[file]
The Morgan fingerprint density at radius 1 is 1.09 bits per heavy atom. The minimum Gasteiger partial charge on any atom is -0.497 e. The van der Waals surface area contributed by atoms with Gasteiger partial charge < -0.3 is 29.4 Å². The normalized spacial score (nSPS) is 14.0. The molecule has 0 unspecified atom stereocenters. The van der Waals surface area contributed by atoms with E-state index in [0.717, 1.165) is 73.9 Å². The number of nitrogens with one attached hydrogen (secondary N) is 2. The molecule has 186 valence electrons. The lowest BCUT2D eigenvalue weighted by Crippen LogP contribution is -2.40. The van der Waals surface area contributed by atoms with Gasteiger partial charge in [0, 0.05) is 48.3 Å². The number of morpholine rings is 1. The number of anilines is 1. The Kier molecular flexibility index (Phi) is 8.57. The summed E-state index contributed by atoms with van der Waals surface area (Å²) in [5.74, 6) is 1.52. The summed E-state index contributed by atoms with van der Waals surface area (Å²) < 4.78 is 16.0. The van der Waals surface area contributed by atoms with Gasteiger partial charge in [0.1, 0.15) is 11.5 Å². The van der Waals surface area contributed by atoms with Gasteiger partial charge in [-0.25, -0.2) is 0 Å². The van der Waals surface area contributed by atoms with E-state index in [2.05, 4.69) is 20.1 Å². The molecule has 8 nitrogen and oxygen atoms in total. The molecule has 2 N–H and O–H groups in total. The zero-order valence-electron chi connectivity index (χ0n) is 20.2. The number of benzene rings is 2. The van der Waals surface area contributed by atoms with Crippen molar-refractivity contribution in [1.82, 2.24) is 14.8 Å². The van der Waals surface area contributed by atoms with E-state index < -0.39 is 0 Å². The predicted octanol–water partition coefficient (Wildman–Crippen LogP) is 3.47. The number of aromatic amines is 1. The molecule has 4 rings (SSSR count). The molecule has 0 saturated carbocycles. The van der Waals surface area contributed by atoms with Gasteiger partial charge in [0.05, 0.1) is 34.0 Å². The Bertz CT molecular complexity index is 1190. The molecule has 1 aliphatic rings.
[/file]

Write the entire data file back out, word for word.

The Morgan fingerprint density at radius 1 is 1.09 bits per heavy atom. The minimum Gasteiger partial charge on any atom is -0.497 e. The van der Waals surface area contributed by atoms with Gasteiger partial charge < -0.3 is 29.4 Å². The normalized spacial score (nSPS) is 14.0. The molecule has 0 unspecified atom stereocenters. The van der Waals surface area contributed by atoms with E-state index in [0.717, 1.165) is 73.9 Å². The number of nitrogens with one attached hydrogen (secondary N) is 2. The molecule has 186 valence electrons. The lowest BCUT2D eigenvalue weighted by Crippen LogP contribution is -2.40. The van der Waals surface area contributed by atoms with Gasteiger partial charge in [0, 0.05) is 48.3 Å². The number of morpholine rings is 1. The number of anilines is 1. The Kier molecular flexibility index (Phi) is 8.57. The summed E-state index contributed by atoms with van der Waals surface area (Å²) in [5.74, 6) is 1.52. The summed E-state index contributed by atoms with van der Waals surface area (Å²) < 4.78 is 16.0. The van der Waals surface area contributed by atoms with Gasteiger partial charge in [0.1, 0.15) is 11.5 Å². The van der Waals surface area contributed by atoms with Gasteiger partial charge in [-0.25, -0.2) is 0 Å². The van der Waals surface area contributed by atoms with E-state index in [2.05, 4.69) is 20.1 Å². The molecule has 8 nitrogen and oxygen atoms in total. The molecule has 2 N–H and O–H groups in total. The zero-order valence-electron chi connectivity index (χ0n) is 20.2. The number of benzene rings is 2. The van der Waals surface area contributed by atoms with Crippen molar-refractivity contribution in [1.82, 2.24) is 14.8 Å². The van der Waals surface area contributed by atoms with E-state index < -0.39 is 0 Å². The predicted octanol–water partition coefficient (Wildman–Crippen LogP) is 3.47. The number of aromatic amines is 1. The molecule has 4 rings (SSSR count). The molecule has 0 saturated carbocycles. The van der Waals surface area contributed by atoms with Gasteiger partial charge in [0.05, 0.1) is 34.0 Å². The Bertz CT molecular complexity index is 1190. The molecule has 1 aliphatic rings.